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Hoverdog

StarLife - an indie sci-fi 4X in development

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Hey guys, hope you don't kill me for a bit of shameless advertising.

We’re Purple Orange Games, and we are currently developing StarLife, an independent sci-fi 4X game. We already have a tech demo showing rudimentary combat and currently are preparing for a Kickstarter that will air late March-early April.

Though the space strategy genre never really died out, newer releases have not even come close to the venerable ancestor, Master of Orion, they lacked that special something that made it one of the best games of all time.

Our goal, of course, is to rectify this situation.

Our core design philosophy includes:

- Varied races with unique gameplay - +10% growth? Research halved? A bonus to combat efficiency? Meh. These are not game-altering changes. We strive to make species really different. Each one is going to have a trait, ability, or gimmick that forces the player to readjust to a new strategy.

- Complexity as a means to an end – most of today’s games are catered to the casual gamer, and thus stripped of many features and lacking depth. On the other hand, we feel that stockpiling gimmicks and mechanics that have no real influence on the game’s flow and only make playing more of a chore is a dead end. Complexity is a must, but it has to serve the player, not the other way around.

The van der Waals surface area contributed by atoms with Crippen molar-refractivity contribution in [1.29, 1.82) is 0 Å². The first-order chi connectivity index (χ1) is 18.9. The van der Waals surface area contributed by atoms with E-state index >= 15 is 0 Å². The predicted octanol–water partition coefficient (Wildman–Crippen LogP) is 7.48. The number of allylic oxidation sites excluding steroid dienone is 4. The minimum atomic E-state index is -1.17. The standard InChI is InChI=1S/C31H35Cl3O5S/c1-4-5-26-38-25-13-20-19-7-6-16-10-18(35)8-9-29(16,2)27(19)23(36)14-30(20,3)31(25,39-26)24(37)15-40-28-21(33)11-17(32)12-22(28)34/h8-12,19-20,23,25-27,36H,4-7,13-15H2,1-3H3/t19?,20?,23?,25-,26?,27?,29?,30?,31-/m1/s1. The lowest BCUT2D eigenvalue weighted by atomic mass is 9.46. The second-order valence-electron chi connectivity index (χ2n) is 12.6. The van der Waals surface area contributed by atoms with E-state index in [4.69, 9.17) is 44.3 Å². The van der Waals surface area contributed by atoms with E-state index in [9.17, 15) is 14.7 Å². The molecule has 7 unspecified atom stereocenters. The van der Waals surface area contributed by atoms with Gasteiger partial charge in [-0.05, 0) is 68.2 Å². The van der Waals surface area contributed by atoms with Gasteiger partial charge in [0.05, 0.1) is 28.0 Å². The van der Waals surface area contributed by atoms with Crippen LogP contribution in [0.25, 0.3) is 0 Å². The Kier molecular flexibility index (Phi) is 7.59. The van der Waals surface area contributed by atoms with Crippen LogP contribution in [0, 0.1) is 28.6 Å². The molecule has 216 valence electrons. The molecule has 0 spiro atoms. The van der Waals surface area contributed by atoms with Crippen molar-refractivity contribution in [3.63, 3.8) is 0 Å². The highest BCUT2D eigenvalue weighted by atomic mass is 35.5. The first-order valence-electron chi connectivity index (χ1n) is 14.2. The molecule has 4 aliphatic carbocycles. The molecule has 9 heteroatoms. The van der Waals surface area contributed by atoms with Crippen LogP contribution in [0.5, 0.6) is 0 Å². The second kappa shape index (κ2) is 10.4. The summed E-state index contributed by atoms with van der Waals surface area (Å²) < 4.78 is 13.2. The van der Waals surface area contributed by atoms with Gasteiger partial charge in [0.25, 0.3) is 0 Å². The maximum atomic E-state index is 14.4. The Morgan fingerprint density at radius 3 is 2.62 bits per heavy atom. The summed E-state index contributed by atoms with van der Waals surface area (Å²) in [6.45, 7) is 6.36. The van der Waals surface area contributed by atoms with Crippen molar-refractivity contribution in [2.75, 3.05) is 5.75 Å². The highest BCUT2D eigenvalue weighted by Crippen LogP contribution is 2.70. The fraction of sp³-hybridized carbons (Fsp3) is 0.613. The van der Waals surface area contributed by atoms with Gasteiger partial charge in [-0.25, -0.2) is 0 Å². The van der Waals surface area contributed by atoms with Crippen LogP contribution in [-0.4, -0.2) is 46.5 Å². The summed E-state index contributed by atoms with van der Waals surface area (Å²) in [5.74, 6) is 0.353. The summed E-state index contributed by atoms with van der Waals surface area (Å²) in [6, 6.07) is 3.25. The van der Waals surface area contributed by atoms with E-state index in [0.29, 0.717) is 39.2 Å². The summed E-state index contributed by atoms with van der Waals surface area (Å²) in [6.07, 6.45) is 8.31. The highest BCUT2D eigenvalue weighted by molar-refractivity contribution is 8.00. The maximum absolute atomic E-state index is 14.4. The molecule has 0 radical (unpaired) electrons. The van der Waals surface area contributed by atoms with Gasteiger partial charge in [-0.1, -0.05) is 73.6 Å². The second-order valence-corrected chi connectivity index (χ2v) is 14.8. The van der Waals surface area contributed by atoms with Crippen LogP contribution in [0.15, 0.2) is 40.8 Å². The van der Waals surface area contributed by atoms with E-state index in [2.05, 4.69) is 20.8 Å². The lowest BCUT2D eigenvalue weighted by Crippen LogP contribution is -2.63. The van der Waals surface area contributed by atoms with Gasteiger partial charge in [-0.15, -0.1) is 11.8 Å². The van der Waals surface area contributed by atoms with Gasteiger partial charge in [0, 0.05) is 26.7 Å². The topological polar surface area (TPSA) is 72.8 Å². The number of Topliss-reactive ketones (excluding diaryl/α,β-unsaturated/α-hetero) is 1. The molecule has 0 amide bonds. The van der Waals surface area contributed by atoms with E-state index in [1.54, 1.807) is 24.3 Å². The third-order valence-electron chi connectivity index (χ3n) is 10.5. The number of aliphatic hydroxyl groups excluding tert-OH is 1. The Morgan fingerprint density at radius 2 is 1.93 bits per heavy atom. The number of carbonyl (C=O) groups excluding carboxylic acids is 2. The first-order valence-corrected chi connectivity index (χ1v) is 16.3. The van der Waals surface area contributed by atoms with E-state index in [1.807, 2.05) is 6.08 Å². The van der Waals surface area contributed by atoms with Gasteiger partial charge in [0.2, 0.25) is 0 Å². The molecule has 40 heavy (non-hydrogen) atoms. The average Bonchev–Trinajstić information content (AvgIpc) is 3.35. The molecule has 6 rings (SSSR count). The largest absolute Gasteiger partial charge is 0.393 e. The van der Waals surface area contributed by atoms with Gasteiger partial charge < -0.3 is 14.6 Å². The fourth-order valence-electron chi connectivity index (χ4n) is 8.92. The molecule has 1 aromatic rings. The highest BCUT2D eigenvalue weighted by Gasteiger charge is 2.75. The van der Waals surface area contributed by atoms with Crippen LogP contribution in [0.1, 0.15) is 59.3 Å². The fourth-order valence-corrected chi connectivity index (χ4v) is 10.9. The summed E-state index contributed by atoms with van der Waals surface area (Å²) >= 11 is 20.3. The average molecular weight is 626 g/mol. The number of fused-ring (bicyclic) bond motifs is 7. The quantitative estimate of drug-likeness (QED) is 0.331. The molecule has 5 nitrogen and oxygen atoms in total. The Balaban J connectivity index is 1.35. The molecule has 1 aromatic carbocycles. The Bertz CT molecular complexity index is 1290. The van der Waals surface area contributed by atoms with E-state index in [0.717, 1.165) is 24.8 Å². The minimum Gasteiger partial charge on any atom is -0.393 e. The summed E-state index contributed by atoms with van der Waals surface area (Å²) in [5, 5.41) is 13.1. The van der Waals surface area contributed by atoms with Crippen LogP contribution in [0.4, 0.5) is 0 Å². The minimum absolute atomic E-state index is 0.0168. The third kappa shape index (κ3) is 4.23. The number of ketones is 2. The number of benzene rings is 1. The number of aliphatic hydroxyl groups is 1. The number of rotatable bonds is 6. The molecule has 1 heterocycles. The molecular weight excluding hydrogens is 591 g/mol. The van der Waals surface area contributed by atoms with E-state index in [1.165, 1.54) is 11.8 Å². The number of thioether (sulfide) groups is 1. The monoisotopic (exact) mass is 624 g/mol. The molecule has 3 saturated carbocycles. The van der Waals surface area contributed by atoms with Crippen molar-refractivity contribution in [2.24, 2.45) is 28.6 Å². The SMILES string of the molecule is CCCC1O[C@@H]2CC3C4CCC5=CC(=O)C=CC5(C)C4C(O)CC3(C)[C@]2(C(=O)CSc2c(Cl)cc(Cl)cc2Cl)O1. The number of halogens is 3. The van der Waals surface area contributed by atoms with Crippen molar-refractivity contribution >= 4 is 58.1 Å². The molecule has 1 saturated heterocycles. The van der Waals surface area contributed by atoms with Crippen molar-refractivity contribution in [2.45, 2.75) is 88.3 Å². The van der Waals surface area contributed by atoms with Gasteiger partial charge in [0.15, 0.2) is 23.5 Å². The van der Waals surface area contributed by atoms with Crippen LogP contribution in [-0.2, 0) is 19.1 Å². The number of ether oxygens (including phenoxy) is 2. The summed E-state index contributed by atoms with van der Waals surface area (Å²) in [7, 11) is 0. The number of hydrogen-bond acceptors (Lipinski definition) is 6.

- Technology more than just a linear progression – again, latest 4X games struggled a lot with coming up with a sensible tech system. Separate trees that you select and research one by one are not interesting the slightest. In Starlife, we are trying to put some meat on these bones.

- Quick, but tactically satisfying combat – battles are one of my favourite parts of strategy games. Unfortunately, most of the time they are considered of secondary importance and are either simplified or tend to drag. Starlife will feature hex-based combat system rooted in board games that is quick to resolve and offers a tactical challenge.

- No unnecessary micromanagement – Micro is always a bane of 4X in longer, bigger games. Our plan is cutting down on it without limiting players’ choices.

- Your subjects are living creatures (unless they’re robots) – Have you ever felt that those billions of subordinates on your colonies are mindless drones that need constant babysitting? Well, we have. That’s why in Starlife citizens actually have will of their own. They are quite helpful, but, if mistreated, can make your rule a pain.